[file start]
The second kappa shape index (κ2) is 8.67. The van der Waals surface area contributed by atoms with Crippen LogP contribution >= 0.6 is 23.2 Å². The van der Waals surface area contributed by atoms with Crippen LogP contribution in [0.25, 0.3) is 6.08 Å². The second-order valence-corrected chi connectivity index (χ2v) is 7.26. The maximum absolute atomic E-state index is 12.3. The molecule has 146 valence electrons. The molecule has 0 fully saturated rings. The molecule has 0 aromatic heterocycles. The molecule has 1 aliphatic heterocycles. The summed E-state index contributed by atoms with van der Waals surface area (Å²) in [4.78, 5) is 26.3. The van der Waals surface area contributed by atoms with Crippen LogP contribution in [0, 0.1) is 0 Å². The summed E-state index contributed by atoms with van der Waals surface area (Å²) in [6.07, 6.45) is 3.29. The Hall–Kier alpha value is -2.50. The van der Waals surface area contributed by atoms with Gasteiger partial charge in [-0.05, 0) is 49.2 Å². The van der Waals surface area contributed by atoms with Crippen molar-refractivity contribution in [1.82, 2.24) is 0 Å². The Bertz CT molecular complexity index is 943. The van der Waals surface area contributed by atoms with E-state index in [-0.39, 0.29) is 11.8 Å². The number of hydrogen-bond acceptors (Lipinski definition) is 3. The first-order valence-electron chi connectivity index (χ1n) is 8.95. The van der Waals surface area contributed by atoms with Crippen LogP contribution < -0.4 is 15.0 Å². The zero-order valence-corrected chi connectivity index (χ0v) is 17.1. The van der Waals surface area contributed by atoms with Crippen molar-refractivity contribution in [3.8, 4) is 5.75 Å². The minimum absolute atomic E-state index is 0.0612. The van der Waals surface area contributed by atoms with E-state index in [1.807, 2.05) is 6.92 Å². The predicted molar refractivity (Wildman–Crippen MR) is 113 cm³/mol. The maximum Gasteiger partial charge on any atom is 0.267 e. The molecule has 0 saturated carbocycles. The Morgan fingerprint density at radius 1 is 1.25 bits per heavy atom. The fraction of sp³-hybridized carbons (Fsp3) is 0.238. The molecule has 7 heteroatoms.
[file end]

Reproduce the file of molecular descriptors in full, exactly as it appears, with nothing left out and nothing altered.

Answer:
The second kappa shape index (κ2) is 8.67. The van der Waals surface area contributed by atoms with Crippen LogP contribution >= 0.6 is 23.2 Å². The van der Waals surface area contributed by atoms with Crippen LogP contribution in [0.25, 0.3) is 6.08 Å². The second-order valence-corrected chi connectivity index (χ2v) is 7.26. The maximum absolute atomic E-state index is 12.3. The molecule has 146 valence electrons. The molecule has 0 fully saturated rings. The molecule has 0 aromatic heterocycles. The molecule has 1 aliphatic heterocycles. The summed E-state index contributed by atoms with van der Waals surface area (Å²) in [4.78, 5) is 26.3. The van der Waals surface area contributed by atoms with Crippen LogP contribution in [0, 0.1) is 0 Å². The summed E-state index contributed by atoms with van der Waals surface area (Å²) in [6.07, 6.45) is 3.29. The Hall–Kier alpha value is -2.50. The van der Waals surface area contributed by atoms with Gasteiger partial charge in [-0.05, 0) is 49.2 Å². The van der Waals surface area contributed by atoms with Crippen molar-refractivity contribution in [1.82, 2.24) is 0 Å². The Bertz CT molecular complexity index is 943. The van der Waals surface area contributed by atoms with E-state index in [-0.39, 0.29) is 11.8 Å². The number of hydrogen-bond acceptors (Lipinski definition) is 3. The first-order valence-electron chi connectivity index (χ1n) is 8.95. The van der Waals surface area contributed by atoms with Crippen LogP contribution < -0.4 is 15.0 Å². The zero-order valence-corrected chi connectivity index (χ0v) is 17.1. The van der Waals surface area contributed by atoms with Crippen molar-refractivity contribution in [3.8, 4) is 5.75 Å². The minimum absolute atomic E-state index is 0.0612. The van der Waals surface area contributed by atoms with E-state index in [1.807, 2.05) is 6.92 Å². The predicted molar refractivity (Wildman–Crippen MR) is 113 cm³/mol. The maximum Gasteiger partial charge on any atom is 0.267 e. The molecule has 0 saturated carbocycles. The Morgan fingerprint density at radius 1 is 1.25 bits per heavy atom. The fraction of sp³-hybridized carbons (Fsp3) is 0.238. The molecule has 7 heteroatoms.